David N. Brickner, Executive Director
(abridged from the original 1996 document)
The Lord did not provide me with foreknowledge that I would be the next Executive Director of Jews for Jesus. Nevertheless, I have dreamed of what could be. And I do believe that God led the Council in our prayerful deliberations. The process was a profoundly moving and humbling experience. Through it, many of us, myself included, came to love and appreciate our fellow workers more deeply. The gracious way in which the senior staff united to show their support went beyond our usual camaraderie. It demonstrated once again that the people on our staff are a rich treasure and the main asset of Jews for Jesus. That meeting impressed upon me a sense of duty to fellow staff, to you, our donors, and to the community who needs the message of the Messiah. Most of all I am conscious of my duty to the Lord as He leads us Jews for Jesus into a new era.
The words of Haggai the prophet have taken on special meaning to me in recent days.
“‘But now take courage,’ declares the Lord,… ‘and work; for I am with you,’ says the Lord of Hosts.”Haggai 2:4
Haggai was speaking to a group of people who had shared some amazing history together. After a generation of exile, the Lord had stretched out his hand to deliver our people out of captivity and back into His land of promise. That generation had much for which to be thankful. They saw God perform mighty acts of deliverance and restoration. Yet they became complacent. They failed to see that God wanted to accomplish much, much more. God wanted them to build His Temple.
Haggai’s job was to stir them from their complacency, to challenge them to get to work and to remind them that the Lord would be with them as they moved ahead. Some elders who remembered the previous Temple were skeptical.
The glory days of the past were a precious memory, but for some who cherished those memories, the promise of the future paled in comparison to that glorious past. It was for these skeptics that the word of the Lord came:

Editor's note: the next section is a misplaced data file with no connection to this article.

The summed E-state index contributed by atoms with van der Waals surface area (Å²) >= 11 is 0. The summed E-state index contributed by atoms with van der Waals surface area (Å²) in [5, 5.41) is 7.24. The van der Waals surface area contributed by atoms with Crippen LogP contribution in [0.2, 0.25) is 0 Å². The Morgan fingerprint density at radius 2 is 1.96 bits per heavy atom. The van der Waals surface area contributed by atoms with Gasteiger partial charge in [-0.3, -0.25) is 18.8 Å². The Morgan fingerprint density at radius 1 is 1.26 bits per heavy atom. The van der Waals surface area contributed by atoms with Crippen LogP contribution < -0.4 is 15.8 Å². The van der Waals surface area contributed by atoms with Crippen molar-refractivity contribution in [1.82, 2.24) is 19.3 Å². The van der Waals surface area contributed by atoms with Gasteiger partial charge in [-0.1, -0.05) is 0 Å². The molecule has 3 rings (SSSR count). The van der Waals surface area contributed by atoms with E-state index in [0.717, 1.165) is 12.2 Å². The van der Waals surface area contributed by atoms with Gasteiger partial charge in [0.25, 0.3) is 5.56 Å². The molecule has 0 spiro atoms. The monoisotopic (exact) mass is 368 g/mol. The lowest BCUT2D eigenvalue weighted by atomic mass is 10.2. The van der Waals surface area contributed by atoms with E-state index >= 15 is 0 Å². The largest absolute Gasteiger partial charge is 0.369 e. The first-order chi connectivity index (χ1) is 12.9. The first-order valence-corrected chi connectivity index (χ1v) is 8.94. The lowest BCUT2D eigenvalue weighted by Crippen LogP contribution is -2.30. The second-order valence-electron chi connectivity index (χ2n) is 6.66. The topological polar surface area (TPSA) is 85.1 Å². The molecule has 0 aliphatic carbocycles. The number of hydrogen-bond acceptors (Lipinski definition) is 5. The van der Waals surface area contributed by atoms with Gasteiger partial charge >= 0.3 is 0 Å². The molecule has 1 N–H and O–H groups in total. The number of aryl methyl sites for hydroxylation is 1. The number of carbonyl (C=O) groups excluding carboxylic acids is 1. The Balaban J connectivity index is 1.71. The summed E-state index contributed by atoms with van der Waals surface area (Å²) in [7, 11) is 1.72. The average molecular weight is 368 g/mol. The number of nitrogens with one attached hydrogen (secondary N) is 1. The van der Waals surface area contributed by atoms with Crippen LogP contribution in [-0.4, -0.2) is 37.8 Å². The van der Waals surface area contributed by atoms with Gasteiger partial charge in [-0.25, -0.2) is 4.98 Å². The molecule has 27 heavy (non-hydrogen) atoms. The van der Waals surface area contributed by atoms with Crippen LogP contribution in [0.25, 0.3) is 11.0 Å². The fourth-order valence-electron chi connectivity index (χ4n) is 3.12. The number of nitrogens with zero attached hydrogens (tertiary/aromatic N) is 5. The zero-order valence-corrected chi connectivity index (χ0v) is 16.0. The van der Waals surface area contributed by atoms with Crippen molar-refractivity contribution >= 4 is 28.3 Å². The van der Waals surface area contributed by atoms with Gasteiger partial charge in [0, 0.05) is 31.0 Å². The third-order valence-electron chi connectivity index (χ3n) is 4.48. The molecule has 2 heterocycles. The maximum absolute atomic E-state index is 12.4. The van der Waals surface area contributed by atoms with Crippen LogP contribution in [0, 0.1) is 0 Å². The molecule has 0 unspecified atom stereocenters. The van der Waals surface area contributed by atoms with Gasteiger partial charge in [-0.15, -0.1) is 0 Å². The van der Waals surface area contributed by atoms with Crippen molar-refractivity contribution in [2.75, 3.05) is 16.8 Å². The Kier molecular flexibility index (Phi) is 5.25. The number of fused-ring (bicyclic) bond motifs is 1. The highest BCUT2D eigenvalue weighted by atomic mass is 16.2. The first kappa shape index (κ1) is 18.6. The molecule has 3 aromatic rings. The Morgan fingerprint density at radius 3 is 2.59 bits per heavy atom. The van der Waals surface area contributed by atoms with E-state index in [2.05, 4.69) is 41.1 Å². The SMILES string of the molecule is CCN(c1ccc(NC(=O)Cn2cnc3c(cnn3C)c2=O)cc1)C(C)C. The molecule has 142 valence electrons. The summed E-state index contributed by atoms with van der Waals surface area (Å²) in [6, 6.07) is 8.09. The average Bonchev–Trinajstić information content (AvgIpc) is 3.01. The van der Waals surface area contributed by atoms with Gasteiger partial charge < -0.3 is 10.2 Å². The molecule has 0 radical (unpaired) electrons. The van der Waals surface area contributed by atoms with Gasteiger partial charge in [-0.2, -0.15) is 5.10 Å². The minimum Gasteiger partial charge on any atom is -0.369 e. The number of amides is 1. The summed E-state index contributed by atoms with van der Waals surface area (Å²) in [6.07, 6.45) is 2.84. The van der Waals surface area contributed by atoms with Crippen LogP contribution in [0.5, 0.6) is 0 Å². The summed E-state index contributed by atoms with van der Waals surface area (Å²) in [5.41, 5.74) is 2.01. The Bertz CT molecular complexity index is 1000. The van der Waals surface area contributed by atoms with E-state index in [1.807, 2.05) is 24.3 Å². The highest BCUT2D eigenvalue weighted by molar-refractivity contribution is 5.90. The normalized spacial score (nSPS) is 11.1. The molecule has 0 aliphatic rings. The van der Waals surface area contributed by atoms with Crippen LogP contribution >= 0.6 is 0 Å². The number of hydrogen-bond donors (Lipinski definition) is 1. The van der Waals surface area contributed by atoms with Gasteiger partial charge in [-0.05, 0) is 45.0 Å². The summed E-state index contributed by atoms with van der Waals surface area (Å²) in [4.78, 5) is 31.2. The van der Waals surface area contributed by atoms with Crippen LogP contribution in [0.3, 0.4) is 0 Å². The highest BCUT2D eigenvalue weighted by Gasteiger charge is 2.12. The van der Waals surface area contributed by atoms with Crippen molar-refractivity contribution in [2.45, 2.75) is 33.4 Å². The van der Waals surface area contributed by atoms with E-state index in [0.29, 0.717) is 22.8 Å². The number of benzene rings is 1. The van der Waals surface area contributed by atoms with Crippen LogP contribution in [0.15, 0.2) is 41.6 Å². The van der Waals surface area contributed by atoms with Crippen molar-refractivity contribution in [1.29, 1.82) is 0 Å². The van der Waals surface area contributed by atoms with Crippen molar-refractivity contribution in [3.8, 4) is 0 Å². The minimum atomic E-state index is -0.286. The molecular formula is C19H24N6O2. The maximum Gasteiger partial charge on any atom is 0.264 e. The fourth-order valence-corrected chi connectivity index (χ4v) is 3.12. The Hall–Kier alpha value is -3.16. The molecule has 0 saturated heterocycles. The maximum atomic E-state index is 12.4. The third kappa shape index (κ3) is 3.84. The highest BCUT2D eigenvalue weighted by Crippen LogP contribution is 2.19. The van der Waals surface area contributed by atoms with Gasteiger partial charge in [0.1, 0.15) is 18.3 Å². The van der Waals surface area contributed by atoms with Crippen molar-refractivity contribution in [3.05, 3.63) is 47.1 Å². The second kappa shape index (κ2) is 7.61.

“‘Once more in a little while I am going to shake the heavens and the earth, the sea also and the dry land….. the latter glory of this house will be greater than the former,’ says the Lord of Hosts, ‘and in this place I shall give peace,’ declares the Lord of Hosts. ” Haggai 2:6-9
Jews for Jesus has made some truly remarkable history over the last twenty-three years, and you who have been supporting us have had a crucial part in that.
Under the leadership of Moishe Rosen, we have seen the growth and expansion of this ministry around the world. We have changed the shape of Jewish missions forever. Never again will Jewish evangelism be viewed as a futile enterprise.
We have changed the climate of opinion in the Jewish community over the past two decades. No longer can Jewish leaders make an incontrovertible statement, “Jews don’t believe in Jesus.” We have led the charge against that lie by declaring, “We are Jews for Jesus, now reckon with us.” Has there ever been such a professional approach and such high ethical standards applied to a missionary endeavor in our field?
I know of no other Jewish mission where such levels of creativity in music, drama, the arts, literature and use of secular media have been fostered and applied so effectively. We have set the highest standards for effective evangelism, creative communication, integrity of approach, ethics in fundraising and responsibility in reporting. This is the enormous legacy we have received from the Lord through Moishe Rosen, and I for one am deeply, deeply grateful.
It would be all too easy for some of us to be like those in the days of Haggai. We could either become complacent with the present or skeptical regarding God’s prospects for the future.
But I am confident that the best is yet ahead. I believe that the latter glory will be greater than the former. It will be greater because, “we all, with unveiled face beholding as in a mirror the glory of the Lord, are being transformed into the same image from glory to glory.” (2 Cor. 3:18) The transforming work of the Spirit of God in our own lives and in this ministry is essential to our future. It will be greater because God has a commitment to our success. He promised to equip us for every good work and Jews for Jesus is a good work. Indeed, the future must be greater because we are facing many challenges.